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International Research Conference

The Challenge of Establishing a Research Tradition
for Gestalt Therapy - Part II
This three-day international conference is a continuation of the work begun at the 2013 conference of research focused on the Gestalt approach in psychotherapy and organizational consulting. The research conference is designed to put interested Gestalt therapists and practitioner-researchers together in order to stimulate and encourage their growth.


We have invited two Mentors-in-Residence to present challenging and informative ideas, to engage in conversation and share their expertise wtih Gestalt practitioner-researchers, and to contribute to the ground of an emerging research tradition for Gestalt therapy.

In addition to the Mentors-in-Residence, practitioners from around the world will present on a diverse range of topics. See below or click here for topic descriptions and presenters.


Leslie Greenberg, PhD (York University)
Leslie Greenberg is Distinguished Professor of Psychology, York University and has been a visiting scholar at Katholieke University of Leuven and at Macquarie University, Australia. Dr. Greenberg is a trained Gestalt therapist whose research in process-experiential and emotion-focused therapy has been referenced in various publications as partial support for the practice of Gestalt therapy. He is a prolific scholar, researcher, and writer whose books, chapters, and peer-reviewed articles are numerous.

Plenary presentation:

“Engaging in a research program: an example of using model building, measurement, hypothesis testing, and relating process to outcome.” Dr. Greenberg will present the development of a research program for studying how people change in therapy, arguing that change process research is one of the best ways of studying how people change. This approach is based on the view that to become a true applied-science psychotherapy, research needs to not only provide evidence of effectiveness but also to specify the processes of change that lead to the effects.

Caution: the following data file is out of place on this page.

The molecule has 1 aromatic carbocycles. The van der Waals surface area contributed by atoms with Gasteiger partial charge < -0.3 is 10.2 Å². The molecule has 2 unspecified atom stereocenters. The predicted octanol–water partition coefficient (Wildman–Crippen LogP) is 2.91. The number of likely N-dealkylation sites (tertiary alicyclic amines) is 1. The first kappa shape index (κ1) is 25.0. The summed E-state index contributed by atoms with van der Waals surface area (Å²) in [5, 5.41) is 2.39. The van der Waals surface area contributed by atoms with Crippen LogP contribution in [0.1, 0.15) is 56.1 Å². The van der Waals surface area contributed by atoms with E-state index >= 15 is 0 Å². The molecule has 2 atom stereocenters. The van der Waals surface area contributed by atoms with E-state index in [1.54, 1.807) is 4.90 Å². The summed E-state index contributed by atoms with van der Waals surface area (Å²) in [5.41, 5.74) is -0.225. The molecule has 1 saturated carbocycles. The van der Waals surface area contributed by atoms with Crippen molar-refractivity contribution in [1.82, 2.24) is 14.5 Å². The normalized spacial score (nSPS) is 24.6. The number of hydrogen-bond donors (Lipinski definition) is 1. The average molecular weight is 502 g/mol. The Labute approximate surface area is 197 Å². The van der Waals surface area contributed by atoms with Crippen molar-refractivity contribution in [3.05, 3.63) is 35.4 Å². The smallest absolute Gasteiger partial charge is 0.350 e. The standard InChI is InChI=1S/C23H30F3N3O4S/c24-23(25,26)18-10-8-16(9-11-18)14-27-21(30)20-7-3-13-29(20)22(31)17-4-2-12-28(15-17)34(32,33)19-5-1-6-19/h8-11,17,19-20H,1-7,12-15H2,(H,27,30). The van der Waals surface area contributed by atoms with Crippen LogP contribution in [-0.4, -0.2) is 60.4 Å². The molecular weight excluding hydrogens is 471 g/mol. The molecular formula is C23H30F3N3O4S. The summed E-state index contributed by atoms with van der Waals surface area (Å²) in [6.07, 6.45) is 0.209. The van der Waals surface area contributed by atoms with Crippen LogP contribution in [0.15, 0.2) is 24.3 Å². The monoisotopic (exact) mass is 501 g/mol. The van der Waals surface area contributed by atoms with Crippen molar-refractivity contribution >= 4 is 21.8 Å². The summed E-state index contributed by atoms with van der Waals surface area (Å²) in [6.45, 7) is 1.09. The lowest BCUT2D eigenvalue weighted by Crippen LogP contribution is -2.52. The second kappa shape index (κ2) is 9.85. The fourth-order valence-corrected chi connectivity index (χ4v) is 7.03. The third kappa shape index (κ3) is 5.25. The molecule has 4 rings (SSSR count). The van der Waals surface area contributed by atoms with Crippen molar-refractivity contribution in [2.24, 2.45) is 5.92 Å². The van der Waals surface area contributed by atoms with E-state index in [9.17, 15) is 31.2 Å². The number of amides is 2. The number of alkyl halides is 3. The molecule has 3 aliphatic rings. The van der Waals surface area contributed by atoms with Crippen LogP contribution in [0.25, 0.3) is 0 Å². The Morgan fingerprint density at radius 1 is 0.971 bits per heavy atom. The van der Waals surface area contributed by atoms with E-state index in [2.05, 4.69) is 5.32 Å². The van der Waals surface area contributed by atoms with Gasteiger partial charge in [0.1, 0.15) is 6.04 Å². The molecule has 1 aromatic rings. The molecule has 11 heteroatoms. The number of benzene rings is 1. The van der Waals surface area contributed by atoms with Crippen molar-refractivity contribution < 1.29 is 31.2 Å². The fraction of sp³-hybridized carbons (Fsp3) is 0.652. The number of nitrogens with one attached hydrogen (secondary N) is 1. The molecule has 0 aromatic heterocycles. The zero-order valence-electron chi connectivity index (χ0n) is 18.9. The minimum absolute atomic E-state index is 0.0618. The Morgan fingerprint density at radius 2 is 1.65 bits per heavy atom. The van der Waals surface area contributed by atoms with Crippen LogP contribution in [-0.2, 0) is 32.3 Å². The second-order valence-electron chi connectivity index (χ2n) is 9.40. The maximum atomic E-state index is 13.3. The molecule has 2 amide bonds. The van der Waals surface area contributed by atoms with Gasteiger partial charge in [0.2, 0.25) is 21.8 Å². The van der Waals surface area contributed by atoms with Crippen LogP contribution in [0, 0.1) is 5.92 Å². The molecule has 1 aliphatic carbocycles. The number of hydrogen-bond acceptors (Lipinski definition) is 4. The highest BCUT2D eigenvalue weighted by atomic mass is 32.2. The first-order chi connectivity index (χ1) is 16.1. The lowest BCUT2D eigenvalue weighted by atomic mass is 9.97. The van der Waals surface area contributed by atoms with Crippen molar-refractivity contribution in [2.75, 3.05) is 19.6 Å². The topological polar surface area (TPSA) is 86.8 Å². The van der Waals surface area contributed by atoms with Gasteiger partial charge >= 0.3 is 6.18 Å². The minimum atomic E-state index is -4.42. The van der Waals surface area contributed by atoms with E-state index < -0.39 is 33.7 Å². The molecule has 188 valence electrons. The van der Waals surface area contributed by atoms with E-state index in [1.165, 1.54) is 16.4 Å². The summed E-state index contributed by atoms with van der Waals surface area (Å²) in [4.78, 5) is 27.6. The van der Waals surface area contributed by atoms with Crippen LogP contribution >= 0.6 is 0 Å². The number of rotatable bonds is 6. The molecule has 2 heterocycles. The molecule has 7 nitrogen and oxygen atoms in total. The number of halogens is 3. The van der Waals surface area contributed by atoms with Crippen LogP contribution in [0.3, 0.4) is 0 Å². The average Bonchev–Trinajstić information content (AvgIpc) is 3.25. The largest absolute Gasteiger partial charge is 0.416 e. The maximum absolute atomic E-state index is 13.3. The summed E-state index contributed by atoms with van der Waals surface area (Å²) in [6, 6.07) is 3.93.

Scott Churchill, PhD (University of Dallas)
Scott Churchill is Professor of Psychology and Human Sciences at the University of Dallas. His professional focus has been on the development of phenomenological and hermeneutic research methodologies, particularly in understanding modes of access to various forms of expression. A Fellow of the American Psychological Association (APA) and a liaison to its Science Directorate, he is the recipient of the APA's 2013 Award for Outstanding Lifetime Service and the 2014 Bühler Award for Outstanding and Lasting Contributions to Humanistic Psychology. Editor-in-Chief of The Humanistic Psychologist and past president of the Society for Humanistic Psychology, Dr. Churchill has given lectures at universities and conferences around the world.

Plenary presentation:

“Resonating with Meaning in the Lives of Others: Empathy as an Investigatory Posture." This plenary will attempt to “sort out” where the researcher stands when reflecting on his or her own experience, versus reflecting upon someone else’s as communicated to us in words and other forms of expression. We will discuss first person, second person, and third person perspectives insofar as they come to play in the experience of conducting research. The perception of “gestalts”, which give rise to what Koehler (1921) calls “total impressions” in the researcher, will be discussed in the context of behavioral observations. All of these considerations will be directed towards the challenge of engaging the audience in reflection upon the possibility of developing a viable method for conducting research into the process and outcome of Gestalt Therapy.